Lift truck forks carry larger loads than almost any lifting device yet are often mistreated and forgotten. As insubstantial as they seem, neglecting forks could make
them dangerous. There is barely a word about forks mentioned in most operator training manuals or instructed courses. Lift truck technicians may ignore them completely. You can find thousands of extra parts for lift trucks in some fleet repair shops, but you’ll seldom see spare forks. Even when all the trucks on the fleet are the same, fleet maintenance managers rarely order spare forks. Forks last a long time if treated properly, but they can deceive by looking as good from most viewing angles when they are worn as when they are new.
It’s true that most forks are customized to the truck by model and capacity: they are big and heavy and thought of as indestructible. But forks can be abused or ruined in the course of daily work.
Here are some examples of ways that forks can be damaged:
■ Frequently inexperienced drivers will drag the forks across the ground and wear the heel to the point where it is too thin to handle it's original load.
■ Forks can be overloaded either by picking up a load too far out on the forks, or simply by picking up loads heavier than the truck rating.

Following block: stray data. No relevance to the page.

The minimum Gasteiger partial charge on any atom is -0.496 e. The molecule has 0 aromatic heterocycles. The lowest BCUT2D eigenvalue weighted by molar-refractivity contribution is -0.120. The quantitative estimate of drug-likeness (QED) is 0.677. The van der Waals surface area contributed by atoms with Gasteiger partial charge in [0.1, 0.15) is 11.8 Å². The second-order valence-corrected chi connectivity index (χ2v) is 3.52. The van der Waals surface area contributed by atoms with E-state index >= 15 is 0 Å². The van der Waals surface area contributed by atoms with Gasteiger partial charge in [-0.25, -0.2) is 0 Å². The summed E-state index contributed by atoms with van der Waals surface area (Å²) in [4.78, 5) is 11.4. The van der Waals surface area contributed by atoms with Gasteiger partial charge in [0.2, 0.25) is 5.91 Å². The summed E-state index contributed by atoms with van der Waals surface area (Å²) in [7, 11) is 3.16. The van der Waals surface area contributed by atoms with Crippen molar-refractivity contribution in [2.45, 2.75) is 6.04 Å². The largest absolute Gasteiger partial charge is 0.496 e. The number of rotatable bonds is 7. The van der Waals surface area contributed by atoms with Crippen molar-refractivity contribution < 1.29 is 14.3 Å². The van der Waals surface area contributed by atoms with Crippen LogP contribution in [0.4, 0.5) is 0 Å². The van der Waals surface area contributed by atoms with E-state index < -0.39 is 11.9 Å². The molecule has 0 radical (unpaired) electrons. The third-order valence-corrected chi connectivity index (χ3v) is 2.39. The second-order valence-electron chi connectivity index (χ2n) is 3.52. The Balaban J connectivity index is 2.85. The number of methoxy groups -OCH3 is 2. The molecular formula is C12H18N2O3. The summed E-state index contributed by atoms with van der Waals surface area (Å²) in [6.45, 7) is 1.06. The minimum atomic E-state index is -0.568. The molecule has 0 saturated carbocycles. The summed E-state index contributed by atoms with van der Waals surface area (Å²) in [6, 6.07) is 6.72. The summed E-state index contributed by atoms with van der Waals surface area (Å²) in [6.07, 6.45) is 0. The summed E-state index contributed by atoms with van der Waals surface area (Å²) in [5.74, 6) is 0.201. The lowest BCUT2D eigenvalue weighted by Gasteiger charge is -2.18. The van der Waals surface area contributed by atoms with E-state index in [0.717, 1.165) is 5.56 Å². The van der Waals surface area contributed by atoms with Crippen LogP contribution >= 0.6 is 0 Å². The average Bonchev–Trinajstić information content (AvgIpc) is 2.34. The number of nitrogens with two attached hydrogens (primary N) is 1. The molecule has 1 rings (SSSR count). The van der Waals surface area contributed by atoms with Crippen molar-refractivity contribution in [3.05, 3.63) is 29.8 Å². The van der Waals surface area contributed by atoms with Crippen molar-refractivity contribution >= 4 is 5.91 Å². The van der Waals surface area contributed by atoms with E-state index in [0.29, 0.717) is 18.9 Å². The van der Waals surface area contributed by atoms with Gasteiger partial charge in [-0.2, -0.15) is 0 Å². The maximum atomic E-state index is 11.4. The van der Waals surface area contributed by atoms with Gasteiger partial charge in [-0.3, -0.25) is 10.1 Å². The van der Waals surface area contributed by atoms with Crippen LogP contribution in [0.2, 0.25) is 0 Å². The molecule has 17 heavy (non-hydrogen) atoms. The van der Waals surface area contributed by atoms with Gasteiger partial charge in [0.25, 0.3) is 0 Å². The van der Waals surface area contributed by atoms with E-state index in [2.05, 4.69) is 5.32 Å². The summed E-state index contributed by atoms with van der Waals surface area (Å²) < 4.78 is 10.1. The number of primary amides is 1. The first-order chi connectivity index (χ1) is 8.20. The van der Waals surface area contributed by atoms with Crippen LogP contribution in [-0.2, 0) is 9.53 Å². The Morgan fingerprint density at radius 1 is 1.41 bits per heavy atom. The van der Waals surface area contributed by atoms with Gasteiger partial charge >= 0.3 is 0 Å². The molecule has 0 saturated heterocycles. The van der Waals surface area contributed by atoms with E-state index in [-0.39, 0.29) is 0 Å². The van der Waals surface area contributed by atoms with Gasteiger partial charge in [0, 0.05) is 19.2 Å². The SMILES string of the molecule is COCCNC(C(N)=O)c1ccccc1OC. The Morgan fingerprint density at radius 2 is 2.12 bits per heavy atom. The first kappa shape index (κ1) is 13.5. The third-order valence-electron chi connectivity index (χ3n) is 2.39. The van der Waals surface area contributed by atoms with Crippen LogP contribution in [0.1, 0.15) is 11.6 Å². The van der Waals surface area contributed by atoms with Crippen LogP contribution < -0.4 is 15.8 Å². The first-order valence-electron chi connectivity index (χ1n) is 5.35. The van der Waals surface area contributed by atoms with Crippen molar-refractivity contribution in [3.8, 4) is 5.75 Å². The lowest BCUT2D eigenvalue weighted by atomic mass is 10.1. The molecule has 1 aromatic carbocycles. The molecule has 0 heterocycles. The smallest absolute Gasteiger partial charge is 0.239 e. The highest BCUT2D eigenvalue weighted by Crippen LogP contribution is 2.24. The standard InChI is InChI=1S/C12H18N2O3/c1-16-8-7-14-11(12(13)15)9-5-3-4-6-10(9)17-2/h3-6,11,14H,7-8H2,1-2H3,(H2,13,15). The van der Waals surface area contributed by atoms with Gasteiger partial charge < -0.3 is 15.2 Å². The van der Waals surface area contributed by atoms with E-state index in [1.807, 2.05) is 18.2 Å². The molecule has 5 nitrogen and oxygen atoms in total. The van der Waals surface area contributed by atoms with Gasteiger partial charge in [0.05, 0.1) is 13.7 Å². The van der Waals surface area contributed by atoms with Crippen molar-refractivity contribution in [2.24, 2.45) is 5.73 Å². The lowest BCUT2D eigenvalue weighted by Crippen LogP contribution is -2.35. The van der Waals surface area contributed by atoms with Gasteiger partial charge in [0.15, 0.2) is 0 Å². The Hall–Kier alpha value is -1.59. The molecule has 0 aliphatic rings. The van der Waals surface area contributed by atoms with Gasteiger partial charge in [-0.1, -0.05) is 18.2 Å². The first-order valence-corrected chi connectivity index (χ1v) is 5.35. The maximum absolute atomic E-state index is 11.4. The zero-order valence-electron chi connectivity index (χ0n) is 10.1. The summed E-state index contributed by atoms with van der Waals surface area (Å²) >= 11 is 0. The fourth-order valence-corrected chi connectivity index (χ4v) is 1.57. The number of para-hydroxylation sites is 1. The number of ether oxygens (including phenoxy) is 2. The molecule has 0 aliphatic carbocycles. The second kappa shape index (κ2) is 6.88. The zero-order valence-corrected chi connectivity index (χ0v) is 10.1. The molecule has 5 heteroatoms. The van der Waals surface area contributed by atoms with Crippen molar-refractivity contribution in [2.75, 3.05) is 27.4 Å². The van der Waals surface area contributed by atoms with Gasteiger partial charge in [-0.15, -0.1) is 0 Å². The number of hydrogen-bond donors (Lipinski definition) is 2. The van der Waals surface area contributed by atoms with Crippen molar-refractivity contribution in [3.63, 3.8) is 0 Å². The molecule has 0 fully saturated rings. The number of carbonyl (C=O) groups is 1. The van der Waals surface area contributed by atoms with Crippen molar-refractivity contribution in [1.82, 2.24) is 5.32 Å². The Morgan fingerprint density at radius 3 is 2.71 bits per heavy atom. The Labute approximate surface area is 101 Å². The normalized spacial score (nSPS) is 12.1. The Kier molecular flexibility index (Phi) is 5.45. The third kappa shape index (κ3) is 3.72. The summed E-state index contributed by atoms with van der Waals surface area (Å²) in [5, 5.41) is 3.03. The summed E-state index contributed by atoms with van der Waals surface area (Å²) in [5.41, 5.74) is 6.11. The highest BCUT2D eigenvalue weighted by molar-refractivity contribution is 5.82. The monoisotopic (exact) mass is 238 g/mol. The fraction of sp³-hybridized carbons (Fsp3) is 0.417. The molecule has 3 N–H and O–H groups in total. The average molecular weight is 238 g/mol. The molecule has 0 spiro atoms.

■ Maintenance shops may bend forks back into shape, weld on them, or drill holes through them. Lift truck users can add attachments to the truck that stress the forks. Drum clamps and portable booms can be supported on the forks—but what is contained in the drum or on the boom hook makes the safety difference.
■ Forks are often used to open rail car doors and break loads out or away from other loads. They are also used to pick up capacity loads not seated against the fork shank and to pick up off-balanced loads far from the side of the truck. The fork tips are sometimes inserted under other fork trucks to lift them during maintenance operations.
■ Lift trucks may collide with building columns and walls, and though the forks show no discernible bend, they may be damaged beyond safety.
■ Any time excessive heat is applied to any part of a fork —during repair, for instance—hidden damage may occur. The fork itself is a concern but so are the hooks that
secure them to the lift carriage.
You apply the outer jaws of the wear caliper to the shank (vertical) portion of the fork because it is rarely worn. Then you apply the caliper to the heel of the fork and check to see if the inner jaws slip past at any point. If so, they are worn past 90%.